Monday, May 15, 2006


A 26-year-old Iraqi man is brought to the emergency room of a county hospital by a co-worker, since he had been complaining of chest pain while at work. While waiting, the nurse checks his blood pressure and pulse, which are 150/98 mmHg and 110 beats per minute, respectively. She tells the man he should remove his shirt and lie down; he seems a bit nervous but complies. As she places cardiac monitor electrodes on his chest and begins connecting the monitor cables, she notices dime-size scars on his chest. The man breaks into a sweat and begins to tremble. Suddenly, he sits up suddenly and pulls off the electrodes, shouting, “No! No!” He grabs his shirt and runs out of the room. He attemps to compose himself, approaches his co-worker, telling him the doctor asked him to go home and rest. He attempts a calm, quick exit. The nurse and the ER security try to catch up with him to restrain him and reason with him. But reason and restraint aren’t enough.

Sometimes I read about victims of torture and feel like sobbing. The composed world of work and leisure mock the terror that was once poured into their body, soul and spirit. Their stories are not just their stories. They come to me as a parable of my own story. I too have walked into the emergency room under obligation of my employer—my means of survival and daily sustenance. My palms are sweaty. My heart is racing. I warn myself that I will be sent to the doctor for a more severe diagnosis if I don’t manage to fake normal. I wear my calm stoic face as I try to tell my heart to quit racing. I tell myself everything will be fine. My emotions refuse to comply. I search the nurse’s eyes. I hope and pray and plead for an ounce of understanding as she reads the results. Yet she purses her lips moving deftly onto the next procedure. The walls begin to spin. I don’t remember what happened next but it involved me and something I’d rather not talk about. I try to compose myself and approach my co-worker to go home. I can’t lie to her, so I say nothing. My shame increases as I see her skeptical look. The security guard and the nurse try to reason with me. I try to tell them my soul isn’t listening to reason right now. I can tell they don't understand.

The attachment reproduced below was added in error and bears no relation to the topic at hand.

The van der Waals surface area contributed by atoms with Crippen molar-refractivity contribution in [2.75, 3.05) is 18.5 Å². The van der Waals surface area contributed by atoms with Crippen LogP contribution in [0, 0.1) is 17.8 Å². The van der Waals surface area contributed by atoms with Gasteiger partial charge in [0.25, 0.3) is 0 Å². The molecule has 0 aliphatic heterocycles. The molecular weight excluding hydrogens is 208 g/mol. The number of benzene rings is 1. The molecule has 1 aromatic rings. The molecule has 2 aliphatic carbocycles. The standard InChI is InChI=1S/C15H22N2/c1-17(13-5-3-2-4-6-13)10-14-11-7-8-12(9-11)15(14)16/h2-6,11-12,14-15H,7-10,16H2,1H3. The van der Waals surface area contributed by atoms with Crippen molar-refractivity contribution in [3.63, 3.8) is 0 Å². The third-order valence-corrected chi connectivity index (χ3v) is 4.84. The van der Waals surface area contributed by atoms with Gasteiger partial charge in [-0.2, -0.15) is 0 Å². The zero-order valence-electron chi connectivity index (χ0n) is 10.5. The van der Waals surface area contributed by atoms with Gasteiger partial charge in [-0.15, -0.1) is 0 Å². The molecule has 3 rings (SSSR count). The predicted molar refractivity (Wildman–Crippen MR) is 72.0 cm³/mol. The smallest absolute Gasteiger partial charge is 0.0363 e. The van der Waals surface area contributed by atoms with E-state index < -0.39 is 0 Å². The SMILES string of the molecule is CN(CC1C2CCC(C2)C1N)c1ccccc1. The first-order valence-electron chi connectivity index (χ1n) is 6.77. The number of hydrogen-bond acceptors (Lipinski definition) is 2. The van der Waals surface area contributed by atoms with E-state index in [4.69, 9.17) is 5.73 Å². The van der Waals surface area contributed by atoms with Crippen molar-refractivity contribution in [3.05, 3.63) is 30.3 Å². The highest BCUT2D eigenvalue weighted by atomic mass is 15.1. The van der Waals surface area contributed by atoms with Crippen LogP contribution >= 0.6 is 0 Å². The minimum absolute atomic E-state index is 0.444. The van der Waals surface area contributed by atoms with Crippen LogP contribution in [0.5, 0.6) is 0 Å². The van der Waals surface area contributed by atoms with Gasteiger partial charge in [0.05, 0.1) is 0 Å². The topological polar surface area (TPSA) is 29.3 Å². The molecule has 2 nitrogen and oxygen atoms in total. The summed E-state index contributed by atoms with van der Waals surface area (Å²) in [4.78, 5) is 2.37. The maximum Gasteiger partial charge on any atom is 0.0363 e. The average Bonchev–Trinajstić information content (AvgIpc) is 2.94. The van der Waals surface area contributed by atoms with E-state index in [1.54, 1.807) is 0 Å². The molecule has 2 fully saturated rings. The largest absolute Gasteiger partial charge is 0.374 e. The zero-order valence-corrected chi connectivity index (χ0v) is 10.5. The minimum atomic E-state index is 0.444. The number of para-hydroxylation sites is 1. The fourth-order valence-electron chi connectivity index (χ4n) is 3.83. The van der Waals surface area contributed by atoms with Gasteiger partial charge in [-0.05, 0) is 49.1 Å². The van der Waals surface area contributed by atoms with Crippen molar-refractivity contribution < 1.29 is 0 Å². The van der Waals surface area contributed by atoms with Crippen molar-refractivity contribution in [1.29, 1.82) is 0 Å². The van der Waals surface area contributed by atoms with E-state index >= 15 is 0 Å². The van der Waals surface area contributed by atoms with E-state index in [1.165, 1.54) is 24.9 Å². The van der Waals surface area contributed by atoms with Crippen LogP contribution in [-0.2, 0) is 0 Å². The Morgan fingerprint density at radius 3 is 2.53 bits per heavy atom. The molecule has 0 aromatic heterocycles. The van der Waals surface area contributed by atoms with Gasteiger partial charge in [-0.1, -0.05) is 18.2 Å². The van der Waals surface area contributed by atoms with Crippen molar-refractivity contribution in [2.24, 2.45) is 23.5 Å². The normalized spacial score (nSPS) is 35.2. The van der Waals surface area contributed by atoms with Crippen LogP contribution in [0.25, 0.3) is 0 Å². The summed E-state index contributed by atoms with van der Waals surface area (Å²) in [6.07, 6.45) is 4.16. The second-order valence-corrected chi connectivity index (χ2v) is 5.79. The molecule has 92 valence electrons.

1 comment:

Blorge said...

The second to the last time I went to the emergency room was wierd because I was given an anasthetic, but I still remember bits and pieces of what the doctor did. It was like I woke up a couple of times but only a little bit. Enough to know what was going on, but not enough to be able to speak or anything. I remember my mom giving me a picture from the screen of the monitor that the doctor had used during the procedure and having deja vu because I had seen it live on the monitor.

The next time I went to the ER, was more embarrassing than anything else and I wished that I could have just gone there myself and my roomates didn't even need to be there, but they stuck around for me. If I had had a car at the time, I wouldn't have let them drive me, but that wasn't really an option.